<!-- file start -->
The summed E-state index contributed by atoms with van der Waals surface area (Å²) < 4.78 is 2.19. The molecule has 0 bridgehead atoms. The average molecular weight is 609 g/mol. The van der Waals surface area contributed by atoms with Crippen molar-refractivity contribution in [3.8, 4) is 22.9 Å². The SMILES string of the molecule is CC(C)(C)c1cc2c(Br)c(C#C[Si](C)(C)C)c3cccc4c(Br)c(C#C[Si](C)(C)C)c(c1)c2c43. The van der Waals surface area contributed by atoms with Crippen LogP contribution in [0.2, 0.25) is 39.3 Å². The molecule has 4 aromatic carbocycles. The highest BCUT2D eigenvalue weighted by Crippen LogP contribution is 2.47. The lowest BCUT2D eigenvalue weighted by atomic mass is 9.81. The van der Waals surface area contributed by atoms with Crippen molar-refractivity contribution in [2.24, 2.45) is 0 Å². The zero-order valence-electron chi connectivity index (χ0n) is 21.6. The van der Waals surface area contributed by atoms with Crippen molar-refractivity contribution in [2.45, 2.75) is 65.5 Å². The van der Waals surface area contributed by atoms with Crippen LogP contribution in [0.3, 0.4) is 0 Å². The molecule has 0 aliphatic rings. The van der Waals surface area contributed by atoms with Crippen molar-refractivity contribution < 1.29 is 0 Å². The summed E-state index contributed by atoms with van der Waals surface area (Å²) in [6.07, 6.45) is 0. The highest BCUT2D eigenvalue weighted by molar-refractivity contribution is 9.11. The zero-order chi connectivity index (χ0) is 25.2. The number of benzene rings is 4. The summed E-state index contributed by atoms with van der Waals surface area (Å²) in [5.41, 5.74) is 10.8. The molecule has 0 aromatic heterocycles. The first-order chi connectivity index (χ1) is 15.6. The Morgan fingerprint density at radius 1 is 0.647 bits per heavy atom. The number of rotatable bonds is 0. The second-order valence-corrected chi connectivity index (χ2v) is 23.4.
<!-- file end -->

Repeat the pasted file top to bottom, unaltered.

The summed E-state index contributed by atoms with van der Waals surface area (Å²) < 4.78 is 2.19. The molecule has 0 bridgehead atoms. The average molecular weight is 609 g/mol. The van der Waals surface area contributed by atoms with Crippen molar-refractivity contribution in [3.8, 4) is 22.9 Å². The SMILES string of the molecule is CC(C)(C)c1cc2c(Br)c(C#C[Si](C)(C)C)c3cccc4c(Br)c(C#C[Si](C)(C)C)c(c1)c2c43. The van der Waals surface area contributed by atoms with Crippen LogP contribution in [0.2, 0.25) is 39.3 Å². The molecule has 4 aromatic carbocycles. The highest BCUT2D eigenvalue weighted by Crippen LogP contribution is 2.47. The lowest BCUT2D eigenvalue weighted by atomic mass is 9.81. The van der Waals surface area contributed by atoms with Crippen molar-refractivity contribution in [2.24, 2.45) is 0 Å². The zero-order valence-electron chi connectivity index (χ0n) is 21.6. The van der Waals surface area contributed by atoms with Crippen molar-refractivity contribution in [2.45, 2.75) is 65.5 Å². The van der Waals surface area contributed by atoms with Crippen LogP contribution in [0.3, 0.4) is 0 Å². The molecule has 0 aliphatic rings. The van der Waals surface area contributed by atoms with Crippen molar-refractivity contribution < 1.29 is 0 Å². The summed E-state index contributed by atoms with van der Waals surface area (Å²) in [6.07, 6.45) is 0. The highest BCUT2D eigenvalue weighted by molar-refractivity contribution is 9.11. The zero-order chi connectivity index (χ0) is 25.2. The number of benzene rings is 4. The summed E-state index contributed by atoms with van der Waals surface area (Å²) in [5.41, 5.74) is 10.8. The molecule has 0 aromatic heterocycles. The first-order chi connectivity index (χ1) is 15.6. The Morgan fingerprint density at radius 1 is 0.647 bits per heavy atom. The number of rotatable bonds is 0. The second-order valence-corrected chi connectivity index (χ2v) is 23.4.